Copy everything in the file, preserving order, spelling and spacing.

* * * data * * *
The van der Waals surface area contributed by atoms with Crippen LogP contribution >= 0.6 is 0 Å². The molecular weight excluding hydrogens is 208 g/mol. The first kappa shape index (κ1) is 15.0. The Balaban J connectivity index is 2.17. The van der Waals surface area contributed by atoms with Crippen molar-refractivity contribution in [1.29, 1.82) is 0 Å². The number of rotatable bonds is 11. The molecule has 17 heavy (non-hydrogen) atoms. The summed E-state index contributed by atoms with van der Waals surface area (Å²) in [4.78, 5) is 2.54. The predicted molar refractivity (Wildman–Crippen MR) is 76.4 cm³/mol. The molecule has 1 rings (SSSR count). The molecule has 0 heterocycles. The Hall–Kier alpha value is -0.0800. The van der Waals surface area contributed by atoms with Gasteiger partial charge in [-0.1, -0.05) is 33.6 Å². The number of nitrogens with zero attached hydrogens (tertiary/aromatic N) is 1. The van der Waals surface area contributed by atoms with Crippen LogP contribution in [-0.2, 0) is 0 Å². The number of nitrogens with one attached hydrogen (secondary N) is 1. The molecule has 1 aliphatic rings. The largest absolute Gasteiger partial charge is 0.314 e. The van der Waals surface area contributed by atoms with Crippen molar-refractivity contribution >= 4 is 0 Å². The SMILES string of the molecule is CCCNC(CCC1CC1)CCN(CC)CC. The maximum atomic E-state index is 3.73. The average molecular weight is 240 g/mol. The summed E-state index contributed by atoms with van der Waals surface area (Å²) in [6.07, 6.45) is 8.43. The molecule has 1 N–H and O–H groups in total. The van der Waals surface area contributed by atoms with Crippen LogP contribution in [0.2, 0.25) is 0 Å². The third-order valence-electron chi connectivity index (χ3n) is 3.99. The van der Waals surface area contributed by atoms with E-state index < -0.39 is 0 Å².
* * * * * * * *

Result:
The van der Waals surface area contributed by atoms with Crippen LogP contribution >= 0.6 is 0 Å². The molecular weight excluding hydrogens is 208 g/mol. The first kappa shape index (κ1) is 15.0. The Balaban J connectivity index is 2.17. The van der Waals surface area contributed by atoms with Crippen molar-refractivity contribution in [1.29, 1.82) is 0 Å². The number of rotatable bonds is 11. The molecule has 17 heavy (non-hydrogen) atoms. The summed E-state index contributed by atoms with van der Waals surface area (Å²) in [4.78, 5) is 2.54. The predicted molar refractivity (Wildman–Crippen MR) is 76.4 cm³/mol. The molecule has 1 rings (SSSR count). The molecule has 0 heterocycles. The Hall–Kier alpha value is -0.0800. The van der Waals surface area contributed by atoms with Gasteiger partial charge in [-0.1, -0.05) is 33.6 Å². The number of nitrogens with zero attached hydrogens (tertiary/aromatic N) is 1. The van der Waals surface area contributed by atoms with Crippen LogP contribution in [-0.2, 0) is 0 Å². The number of nitrogens with one attached hydrogen (secondary N) is 1. The molecule has 1 aliphatic rings. The largest absolute Gasteiger partial charge is 0.314 e. The van der Waals surface area contributed by atoms with Crippen molar-refractivity contribution >= 4 is 0 Å². The SMILES string of the molecule is CCCNC(CCC1CC1)CCN(CC)CC. The maximum atomic E-state index is 3.73. The average molecular weight is 240 g/mol. The summed E-state index contributed by atoms with van der Waals surface area (Å²) in [6.07, 6.45) is 8.43. The molecule has 1 N–H and O–H groups in total. The van der Waals surface area contributed by atoms with Crippen LogP contribution in [0.2, 0.25) is 0 Å². The third-order valence-electron chi connectivity index (χ3n) is 3.99. The van der Waals surface area contributed by atoms with E-state index < -0.39 is 0 Å².